Pirate attacks wane but Somalis still key culprits

PUBLISHED : Friday, 20 January, 2012, 12:00am
UPDATED : Friday, 20 January, 2012, 12:00am


The number of pirate attacks fell to 439 last year, down from 445 in 2010, but Somali pirates continued to account for most incidents, according to the International Maritime Bureau's global piracy report released yesterday.

In all, 45 ships were hijacked last year, including 28 by Somali pirates, while 176 vessels were boarded and 113 ships were fired upon. Some 802 seamen were held hostage in 2011 - down from 1,181 in 2010 - and eight crew were killed, the same number as in 2010. By comparison, 53 ships were seized in 2010, including 49 hijacked by Somali pirates.

Captain Pottengal Mukundan, director of the bureau's piracy reporting centre in Kuala Lumpur, said pre-emptive naval strikes and extra onboard security measures, such as razor wire and armed guards, 'all contributed to this decrease'. 'The role of the navies is critical to the anti-piracy efforts in this area,' he said.

The report shows 21 Hong Kong-flagged ships were attacked globally last year compared with 18 in 2010, putting the territory sixth among jurisdictions whose vessels were attacked at least 12 times. There was also a rise in the number of attacks on ships managed by Hong Kong companies, with incidents against 27 ships compared with 16 on 2010. Twelve ships managed by mainland companies were also attacked last year, against nine a year earlier.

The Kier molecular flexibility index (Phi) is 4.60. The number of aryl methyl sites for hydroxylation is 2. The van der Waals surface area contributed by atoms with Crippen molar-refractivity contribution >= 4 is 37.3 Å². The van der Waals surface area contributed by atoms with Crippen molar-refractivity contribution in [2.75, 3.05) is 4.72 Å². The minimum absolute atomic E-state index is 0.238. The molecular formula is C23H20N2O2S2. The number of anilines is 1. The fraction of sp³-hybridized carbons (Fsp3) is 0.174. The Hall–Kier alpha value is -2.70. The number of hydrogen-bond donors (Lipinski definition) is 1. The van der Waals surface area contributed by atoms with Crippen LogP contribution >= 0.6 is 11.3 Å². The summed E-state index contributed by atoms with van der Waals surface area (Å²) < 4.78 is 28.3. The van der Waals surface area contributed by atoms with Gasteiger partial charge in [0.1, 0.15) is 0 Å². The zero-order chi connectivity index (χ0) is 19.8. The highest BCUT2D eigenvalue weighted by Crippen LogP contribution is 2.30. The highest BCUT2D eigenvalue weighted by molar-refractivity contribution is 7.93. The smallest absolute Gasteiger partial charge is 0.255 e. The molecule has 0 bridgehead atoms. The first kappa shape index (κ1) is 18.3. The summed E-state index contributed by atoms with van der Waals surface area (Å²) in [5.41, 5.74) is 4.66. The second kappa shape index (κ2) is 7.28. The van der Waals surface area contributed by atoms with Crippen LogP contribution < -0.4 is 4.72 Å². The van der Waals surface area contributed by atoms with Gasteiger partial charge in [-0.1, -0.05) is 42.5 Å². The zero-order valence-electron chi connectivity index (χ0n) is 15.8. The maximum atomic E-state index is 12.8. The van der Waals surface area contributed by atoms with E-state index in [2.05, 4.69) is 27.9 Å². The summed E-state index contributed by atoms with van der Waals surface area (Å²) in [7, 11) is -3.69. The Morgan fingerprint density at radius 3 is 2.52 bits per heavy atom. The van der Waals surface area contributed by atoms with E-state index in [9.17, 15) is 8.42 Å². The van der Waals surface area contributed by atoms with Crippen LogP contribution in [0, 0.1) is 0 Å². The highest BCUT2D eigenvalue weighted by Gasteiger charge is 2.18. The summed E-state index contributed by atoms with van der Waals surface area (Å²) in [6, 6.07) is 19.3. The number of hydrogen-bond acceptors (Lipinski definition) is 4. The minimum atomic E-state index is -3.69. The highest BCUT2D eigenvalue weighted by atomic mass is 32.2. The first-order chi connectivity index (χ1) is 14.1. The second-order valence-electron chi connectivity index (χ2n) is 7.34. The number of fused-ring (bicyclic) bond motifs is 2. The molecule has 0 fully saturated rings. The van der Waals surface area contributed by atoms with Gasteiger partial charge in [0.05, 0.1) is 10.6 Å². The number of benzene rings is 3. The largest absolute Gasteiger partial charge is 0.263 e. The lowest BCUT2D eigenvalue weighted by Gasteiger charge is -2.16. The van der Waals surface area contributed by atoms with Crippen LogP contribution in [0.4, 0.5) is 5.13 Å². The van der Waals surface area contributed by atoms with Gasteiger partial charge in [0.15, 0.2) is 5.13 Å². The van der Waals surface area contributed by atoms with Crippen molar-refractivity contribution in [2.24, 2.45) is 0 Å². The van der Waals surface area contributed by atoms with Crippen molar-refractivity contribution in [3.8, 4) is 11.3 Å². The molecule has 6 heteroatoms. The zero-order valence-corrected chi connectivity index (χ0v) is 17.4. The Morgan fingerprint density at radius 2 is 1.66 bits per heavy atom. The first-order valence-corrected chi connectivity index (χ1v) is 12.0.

The rise in attacks on Hong Kong ships has prompted growing interest among local operators to use armed guards. It also led Protection Vessels International, a British company that uses ex-Royal Marines as armed guards, to set up a Hong Kong office last year to promote its services to Asian shipowners. The company is now looking at setting up offices in Shanghai and Singapore.

While Somali pirates accounted for about 54 per cent of attacks worldwide last year, the South China Sea, Indonesia and Malaysia remained attack hot spots. There were 46 incidents around Indonesia, against 40 in 2010, and 13 in the South China Sea, down from 31 in 2010.

Two ships were also boarded by robbers, some armed with knives, while the vessels were anchored at mainland ports last year, the bureau said. This compared with one attack, in Dalian, in 2010.

Naval and shipping sources said that after a mostly quiet fourth quarter last year, the number of attacks by Somali pirates started to rise from December, with four reported attacks in the past three weeks. Seven pirate attack groups have been disrupted by naval forces, leading to the detention of 70 suspected pirates since the beginning of January.